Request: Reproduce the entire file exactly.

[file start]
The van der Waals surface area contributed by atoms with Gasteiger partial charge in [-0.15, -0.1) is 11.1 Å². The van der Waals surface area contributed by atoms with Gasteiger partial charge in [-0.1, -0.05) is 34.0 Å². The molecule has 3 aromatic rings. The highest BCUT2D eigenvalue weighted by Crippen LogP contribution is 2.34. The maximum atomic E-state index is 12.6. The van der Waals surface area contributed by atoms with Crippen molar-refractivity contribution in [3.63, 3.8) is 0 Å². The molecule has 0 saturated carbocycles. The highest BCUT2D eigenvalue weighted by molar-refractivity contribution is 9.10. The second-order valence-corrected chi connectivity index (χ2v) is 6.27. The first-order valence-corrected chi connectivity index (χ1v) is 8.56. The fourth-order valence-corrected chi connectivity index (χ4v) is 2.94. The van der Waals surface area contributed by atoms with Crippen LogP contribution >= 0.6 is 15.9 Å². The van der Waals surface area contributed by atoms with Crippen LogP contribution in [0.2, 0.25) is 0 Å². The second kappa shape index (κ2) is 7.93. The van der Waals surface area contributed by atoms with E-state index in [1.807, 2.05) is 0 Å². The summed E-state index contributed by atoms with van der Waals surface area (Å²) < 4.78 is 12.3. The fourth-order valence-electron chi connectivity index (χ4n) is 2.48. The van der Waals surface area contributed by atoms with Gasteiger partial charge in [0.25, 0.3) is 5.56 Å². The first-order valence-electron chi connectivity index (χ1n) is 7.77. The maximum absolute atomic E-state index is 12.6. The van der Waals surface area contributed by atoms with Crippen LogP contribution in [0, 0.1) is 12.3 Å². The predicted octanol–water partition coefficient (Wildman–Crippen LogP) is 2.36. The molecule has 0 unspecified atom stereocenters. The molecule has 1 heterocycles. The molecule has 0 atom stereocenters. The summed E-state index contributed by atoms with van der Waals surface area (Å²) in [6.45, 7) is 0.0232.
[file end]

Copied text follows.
The van der Waals surface area contributed by atoms with Gasteiger partial charge in [-0.15, -0.1) is 11.1 Å². The van der Waals surface area contributed by atoms with Gasteiger partial charge in [-0.1, -0.05) is 34.0 Å². The molecule has 3 aromatic rings. The highest BCUT2D eigenvalue weighted by Crippen LogP contribution is 2.34. The maximum atomic E-state index is 12.6. The van der Waals surface area contributed by atoms with Crippen molar-refractivity contribution in [3.63, 3.8) is 0 Å². The molecule has 0 saturated carbocycles. The highest BCUT2D eigenvalue weighted by molar-refractivity contribution is 9.10. The second-order valence-corrected chi connectivity index (χ2v) is 6.27. The first-order valence-corrected chi connectivity index (χ1v) is 8.56. The fourth-order valence-corrected chi connectivity index (χ4v) is 2.94. The van der Waals surface area contributed by atoms with Crippen LogP contribution >= 0.6 is 15.9 Å². The van der Waals surface area contributed by atoms with Crippen LogP contribution in [0.2, 0.25) is 0 Å². The second kappa shape index (κ2) is 7.93. The van der Waals surface area contributed by atoms with E-state index in [1.807, 2.05) is 0 Å². The summed E-state index contributed by atoms with van der Waals surface area (Å²) < 4.78 is 12.3. The fourth-order valence-electron chi connectivity index (χ4n) is 2.48. The van der Waals surface area contributed by atoms with Gasteiger partial charge in [0.25, 0.3) is 5.56 Å². The first-order valence-electron chi connectivity index (χ1n) is 7.77. The maximum absolute atomic E-state index is 12.6. The van der Waals surface area contributed by atoms with Crippen LogP contribution in [0, 0.1) is 12.3 Å². The predicted octanol–water partition coefficient (Wildman–Crippen LogP) is 2.36. The molecule has 0 unspecified atom stereocenters. The molecule has 1 heterocycles. The molecule has 0 atom stereocenters. The summed E-state index contributed by atoms with van der Waals surface area (Å²) in [6.45, 7) is 0.0232.